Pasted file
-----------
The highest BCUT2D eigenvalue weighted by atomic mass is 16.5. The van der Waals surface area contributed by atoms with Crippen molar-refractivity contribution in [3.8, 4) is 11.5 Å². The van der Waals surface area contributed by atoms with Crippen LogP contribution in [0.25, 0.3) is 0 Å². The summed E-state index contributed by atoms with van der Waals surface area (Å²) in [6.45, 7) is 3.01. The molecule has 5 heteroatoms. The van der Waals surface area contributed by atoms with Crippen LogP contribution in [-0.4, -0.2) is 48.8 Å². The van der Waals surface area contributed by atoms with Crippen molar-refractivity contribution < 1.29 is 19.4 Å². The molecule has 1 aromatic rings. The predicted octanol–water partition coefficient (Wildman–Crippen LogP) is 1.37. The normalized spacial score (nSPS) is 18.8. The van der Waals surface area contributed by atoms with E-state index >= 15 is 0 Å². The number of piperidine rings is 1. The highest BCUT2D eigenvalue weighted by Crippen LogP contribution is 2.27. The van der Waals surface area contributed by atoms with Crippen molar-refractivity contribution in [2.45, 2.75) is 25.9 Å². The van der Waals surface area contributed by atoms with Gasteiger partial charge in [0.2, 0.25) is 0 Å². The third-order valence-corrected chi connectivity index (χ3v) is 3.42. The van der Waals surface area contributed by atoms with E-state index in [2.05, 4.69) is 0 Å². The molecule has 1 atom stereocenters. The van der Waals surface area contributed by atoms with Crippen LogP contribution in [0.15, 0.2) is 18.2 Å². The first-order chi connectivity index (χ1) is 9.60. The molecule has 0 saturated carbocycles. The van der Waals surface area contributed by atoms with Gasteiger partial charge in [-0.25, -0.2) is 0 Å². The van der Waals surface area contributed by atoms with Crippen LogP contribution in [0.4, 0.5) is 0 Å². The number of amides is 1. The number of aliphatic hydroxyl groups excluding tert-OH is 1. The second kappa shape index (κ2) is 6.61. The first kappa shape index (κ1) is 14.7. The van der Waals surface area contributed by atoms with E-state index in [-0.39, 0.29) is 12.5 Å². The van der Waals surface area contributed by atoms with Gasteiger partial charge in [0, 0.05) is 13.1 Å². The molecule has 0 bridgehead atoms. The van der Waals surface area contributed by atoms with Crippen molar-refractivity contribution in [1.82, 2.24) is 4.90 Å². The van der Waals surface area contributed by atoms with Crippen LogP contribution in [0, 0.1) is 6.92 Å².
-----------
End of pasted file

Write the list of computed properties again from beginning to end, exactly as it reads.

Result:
The highest BCUT2D eigenvalue weighted by atomic mass is 16.5. The van der Waals surface area contributed by atoms with Crippen molar-refractivity contribution in [3.8, 4) is 11.5 Å². The van der Waals surface area contributed by atoms with Crippen LogP contribution in [0.25, 0.3) is 0 Å². The summed E-state index contributed by atoms with van der Waals surface area (Å²) in [6.45, 7) is 3.01. The molecule has 5 heteroatoms. The van der Waals surface area contributed by atoms with Crippen LogP contribution in [-0.4, -0.2) is 48.8 Å². The van der Waals surface area contributed by atoms with Crippen molar-refractivity contribution < 1.29 is 19.4 Å². The molecule has 1 aromatic rings. The predicted octanol–water partition coefficient (Wildman–Crippen LogP) is 1.37. The normalized spacial score (nSPS) is 18.8. The van der Waals surface area contributed by atoms with E-state index >= 15 is 0 Å². The number of piperidine rings is 1. The highest BCUT2D eigenvalue weighted by Crippen LogP contribution is 2.27. The van der Waals surface area contributed by atoms with Crippen molar-refractivity contribution in [2.45, 2.75) is 25.9 Å². The van der Waals surface area contributed by atoms with Gasteiger partial charge in [0.2, 0.25) is 0 Å². The third-order valence-corrected chi connectivity index (χ3v) is 3.42. The van der Waals surface area contributed by atoms with E-state index in [2.05, 4.69) is 0 Å². The molecule has 1 atom stereocenters. The van der Waals surface area contributed by atoms with Crippen LogP contribution in [0.15, 0.2) is 18.2 Å². The first-order chi connectivity index (χ1) is 9.60. The molecule has 0 saturated carbocycles. The van der Waals surface area contributed by atoms with Gasteiger partial charge in [-0.25, -0.2) is 0 Å². The van der Waals surface area contributed by atoms with Crippen LogP contribution in [0.4, 0.5) is 0 Å². The number of amides is 1. The number of aliphatic hydroxyl groups excluding tert-OH is 1. The second kappa shape index (κ2) is 6.61. The first kappa shape index (κ1) is 14.7. The van der Waals surface area contributed by atoms with E-state index in [-0.39, 0.29) is 12.5 Å². The van der Waals surface area contributed by atoms with Gasteiger partial charge in [0, 0.05) is 13.1 Å². The molecule has 0 bridgehead atoms. The van der Waals surface area contributed by atoms with Crippen molar-refractivity contribution in [1.82, 2.24) is 4.90 Å². The van der Waals surface area contributed by atoms with Crippen LogP contribution in [0, 0.1) is 6.92 Å².